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Java JSON Processing tutorial

Java JSON processing tutorial shows how to use JSON-P library to work with JSON. The examples write Java objects into JSON files and read JSON data into Java objects. The code examples are available at the author's Github repository.

JSON-P

Java API for JSON Processing (JSON-P) provides portable APIs to parse, generate, transform, and query JSON using object model and streaming APIs. There are two ways two work with JSON in JSON-P: streaming API and object model API.

JSON-P Streaming API

The streaming API hands over parsing and generation control to the programmer. The streaming API provides an event-based parser and allows an application developer to ask for the next event rather than handling the event in a callback. This is called a pull method.

Name Description
Json Contains static methods to create JSON parsers, generators, and their factories.
JsonParser Represents an event-based parser reads JSON data from a stream.
JsonGenerator Writes JSON data to a stream one value at a time.

JSON-P Object model API

The object model API creates a tree-like structure that represents the JSON data in memory. The tree can be flexibly navigated and queried. On the other hand, the object model API is often less efficient as the streaming model and requires more memory.

Name Description
Json Contains static methods to create JSON parsers, generators, and their factories.
JsonObjectBuilder Creates an object model in memory by adding values from application code.
JsonArrayBuilder Creates an array model in memory by adding values from application code.
JsonReader Reads a JsonObject or a JsonArray from an input source.
JsonWriter Writes a JsonObject or a JsonArray to an output source.

The JsonValue, JsonObject, JsonArray, JsonString, and JsonNumber are JSON data types.

In our examples, we use JDK 11 and Maven to create our applications.

<dependencies>
    <dependency>
        <groupId>javax.json</groupId>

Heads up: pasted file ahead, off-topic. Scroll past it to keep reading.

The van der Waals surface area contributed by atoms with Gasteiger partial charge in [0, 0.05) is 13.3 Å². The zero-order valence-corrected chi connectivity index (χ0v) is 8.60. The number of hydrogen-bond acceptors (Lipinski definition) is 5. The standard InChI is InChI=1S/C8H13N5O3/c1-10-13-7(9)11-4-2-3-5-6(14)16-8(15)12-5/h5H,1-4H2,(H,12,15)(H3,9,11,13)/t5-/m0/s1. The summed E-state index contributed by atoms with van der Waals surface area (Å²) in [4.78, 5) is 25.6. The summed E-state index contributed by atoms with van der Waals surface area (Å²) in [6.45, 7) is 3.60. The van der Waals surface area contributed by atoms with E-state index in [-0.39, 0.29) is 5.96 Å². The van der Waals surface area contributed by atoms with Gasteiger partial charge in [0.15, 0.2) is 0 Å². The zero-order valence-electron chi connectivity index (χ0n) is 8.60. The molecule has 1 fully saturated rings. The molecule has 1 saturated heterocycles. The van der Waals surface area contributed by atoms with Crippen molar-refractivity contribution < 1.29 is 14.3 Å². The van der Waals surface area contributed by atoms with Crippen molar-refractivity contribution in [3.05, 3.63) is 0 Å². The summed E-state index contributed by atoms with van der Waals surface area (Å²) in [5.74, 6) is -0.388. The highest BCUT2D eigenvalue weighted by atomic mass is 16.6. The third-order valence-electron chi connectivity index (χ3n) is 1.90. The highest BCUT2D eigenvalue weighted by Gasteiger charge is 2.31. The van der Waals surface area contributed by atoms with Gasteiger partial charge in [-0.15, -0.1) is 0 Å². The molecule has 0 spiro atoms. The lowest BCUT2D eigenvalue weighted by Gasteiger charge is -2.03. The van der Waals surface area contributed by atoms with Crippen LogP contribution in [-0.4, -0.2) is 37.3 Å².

<artifactId>javax.json-api</artifactId>
        <version>1.1</version>
    </dependency>

    <dependency>
        <groupId>org.glassfish</groupId>
        <artifactId>javax.json</artifactId>
        <version>1.1</version>
    </dependency>
</dependencies>    

In the projects, we use javax.json-api and javax.json dependencies.

JSON-P JsonObjectBuilder example

In the first example, we use an object builder to create a JSON string.

JsonObjectBuilderEx.java
package com.zetcode;

import javax.json.Json;
import java.time.LocalDate;

public class JsonObjectBuilderEx {

    public static void main(String[] args) {

        var born = LocalDate.of(1992, 3, 2).toString();

        var json = Json.createObjectBuilder()
                .add("name", "John Doe")
                .add("occupation", "gardener")
                .add("born", born).build();

        var result = json.toString();

        System.out.println(result);
    }
}

A JSON string is printed to the console.

var json = Json.createObjectBuilder()
    .add("name", "John Doe")
    .add("occupation", "gardener")
    .add("born", born).build();

A JsonObjectBuilder is created with createObjectBuilder(). New pairs are inserted with add(). Finally, the string is finished with build().

var result = json.toString();

We transform the JsonObject to a string with toString().

{"name":"John Doe","occupation":"gardener","born":"1992-03-02"}

This is the output.

Pretty printing

With JsonGenerator.PRETTY_PRINTING configuration setting, we can set the writer for pretty printing.

JsonPrettyPrintEx.java
package com.zetcode;

import javax.json.Json;
import javax.json.stream.JsonGenerator;
import java.io.StringWriter;
import java.time.LocalDate;
import java.util.HashMap;

public class JsonPrettyPrintEx {

    public static void main(String[] args) {

        var born = LocalDate.of(1992, 3, 2).toString();

        var json = Json.createObjectBuilder()
                .add("name", "John Doe")
                .add("occupation", "gardener")
                .add("born", born).build();

        var config = new HashMap<String, Boolean>();
        config.put(JsonGenerator.PRETTY_PRINTING, true);

        var jwf = Json.createWriterFactory(config);
        var sw = new StringWriter();

        try (var jsonWriter = jwf.createWriter(sw)) {

            jsonWriter.writeObject(json);
            System.out.println(sw.toString());
        }
    }
}

In the example, we create a JSON object and print it to the console. The output is pretty-printed.

var config = new HashMap<String, Boolean>();
config.put(JsonGenerator.PRETTY_PRINTING, true);

var jwf = Json.createWriterFactory(config);

The configuration file is passed to the JsonWriterFactory.

{
    "name": "John Doe",
    "occupation": "gardener",
    "born": "1992-03-02"
}

This is the output.

JSON-P JsonArrayBuilder

JsonArrayBuilder is a builder for creating and modifying JsonArray objects.

JsonArrayBuilderEx.java
package com.zetcode;

import javax.json.Json;
import javax.json.stream.JsonGenerator;
import java.io.StringWriter;
import java.time.LocalDate;
import java.util.HashMap;
import java.util.List;

public class JsonArrayBuilderEx {

    public static void main(String[] args) {

        var ab = Json.createArrayBuilder();

        var users = createUsers();

        users.forEach(user -> {

            var ob = Json.createObjectBuilder();
            ob.add("name", user.getName());
            ob.add("occupation", user.getOccupation());
            ob.add("born", user.getBorn().toString());

            ab.add(ob);
        });

        var config = new HashMap<String, Boolean>();
        config.put(JsonGenerator.PRETTY_PRINTING, true);